On the 18th June, Somerville College will mark Refugee Week by hosting a screening and Q&A with the team behind the 2023 film One Life. But why have we chosen this particular film to commemorate our work as a College of Sanctuary?

Romola Garai as Doreen Warriner. Credit: Warner Bros

One Life tells the story of Nicholas Winton, the 29-year-old British Jewish stockbroker who famously organised the kindertransport which evacuated 669 Jewish children from Nazi Germany to Britain in 1939. As a moving testament to the power of sanctuary, the film has clear relevance to a Somerville audience. However, it turns out that One Life also has several direct and meaningful connections to theCollege.

First off, the screenplay to One Life was co-written by Lucinda Coxon (1981, English), a Somerville alumna and award-winning writer for both screen and stage, whose credits include The Danish Girl and The Crimson Petal and the White. The films also depicts, in its final scenes, the famous moment in which Esther Rantzen (1959, English) brings to light Nicholas Winton’s heroism during a 1988 episode of That’s Life by introducing him to a room full of the grown-up children he had helped to escape from Czechoslovakia back in 1939.

Perhaps most arrestingly, the film features a show-stopping portrayal of Doreen Warriner, brought to life here with pitch-perfect clarity by Romola Garai. The film relates how Warriner, as head of the British Committee for Refugees in Czechoslovakia, first alerted Nicholas Winton to the desperate plight of refugee families – an act Winton himself was always keen to acknowledge in later years. Doreen Warriner is herself thought to have saved 15,000 refugees from Nazi persecution in Germany between 1938-39, a feat for which she was awarded the OBE in 1941, and posthumously in 2018 the British Hero of the Holocaust Medal.

Doreen Warriner was perhaps an unsuspecting candidate for a humanitarian. Born into a Warwickshire farming family, her first in PPE from St Hugh’s had seemed to place her firmly on the academic track. After Oxford, she went to London to read for a doctorate at UCL’s School of Slavonic and East European Studies, with a thesis on the German industrial organisation since the war.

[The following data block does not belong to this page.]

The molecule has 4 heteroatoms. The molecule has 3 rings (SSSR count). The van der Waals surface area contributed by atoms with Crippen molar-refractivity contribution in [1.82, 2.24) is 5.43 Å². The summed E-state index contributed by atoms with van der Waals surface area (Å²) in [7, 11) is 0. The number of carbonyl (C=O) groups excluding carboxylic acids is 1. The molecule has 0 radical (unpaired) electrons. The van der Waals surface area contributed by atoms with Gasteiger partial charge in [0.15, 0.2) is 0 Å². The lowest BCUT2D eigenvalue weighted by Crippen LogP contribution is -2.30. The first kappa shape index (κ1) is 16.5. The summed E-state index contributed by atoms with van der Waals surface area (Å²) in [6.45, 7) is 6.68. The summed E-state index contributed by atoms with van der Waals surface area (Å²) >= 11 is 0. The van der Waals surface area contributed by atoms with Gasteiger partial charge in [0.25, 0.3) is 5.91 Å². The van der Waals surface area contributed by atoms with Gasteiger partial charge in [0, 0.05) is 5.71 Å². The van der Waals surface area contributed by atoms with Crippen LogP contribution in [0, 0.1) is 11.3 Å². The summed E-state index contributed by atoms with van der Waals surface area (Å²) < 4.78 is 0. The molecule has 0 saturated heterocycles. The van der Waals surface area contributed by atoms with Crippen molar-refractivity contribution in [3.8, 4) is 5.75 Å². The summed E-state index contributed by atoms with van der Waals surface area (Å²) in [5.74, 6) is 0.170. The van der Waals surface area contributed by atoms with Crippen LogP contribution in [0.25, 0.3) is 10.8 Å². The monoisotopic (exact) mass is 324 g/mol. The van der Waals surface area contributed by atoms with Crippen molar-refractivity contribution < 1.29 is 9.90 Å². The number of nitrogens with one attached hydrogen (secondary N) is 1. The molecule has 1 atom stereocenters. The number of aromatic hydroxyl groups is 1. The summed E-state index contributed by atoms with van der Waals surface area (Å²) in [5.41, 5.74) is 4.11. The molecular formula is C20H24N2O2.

Doreen Warriner in later life (right) and showing active interest in her lifelong study of agricultural reform and peasant farming. Credit: UCL School of Slavonic and Eastern European Studies

It is at this point that her course began subtly to change. Warriner was forced to break off her studies in London, writing later to Somerville that, “I worked in London at the British Museum & School of Economics until March 1927, when I was obliged to resign the studentship for domestic reasons and to work at home, more or less unsystematically.”

The next year, Warriner applied for a Mary Somerville Research Fellowship. Having been unanimously elected to this post by the Committee, Warriner thereupon embarked for central Europe to start collecting her research into the changing industrial conditions of the region.

During 1928-29, Warriner evidently became more and more fascinated by what she was seeing in Germany and, even more so, Czechoslovakia. By the summer of 1930, she was writing to Somerville to request that she be allowed to remain in Prague during the Michaelmas term of 1930 to continue her research there. She wrote to the Committee: “The difficulty is not that I cannot arrange to work in Oxford at all, but that I cannot arrange to just at this stage. To return in September would mean breaking off all my personal connections here and therefore losing all my opportunities for getting first-hand information.”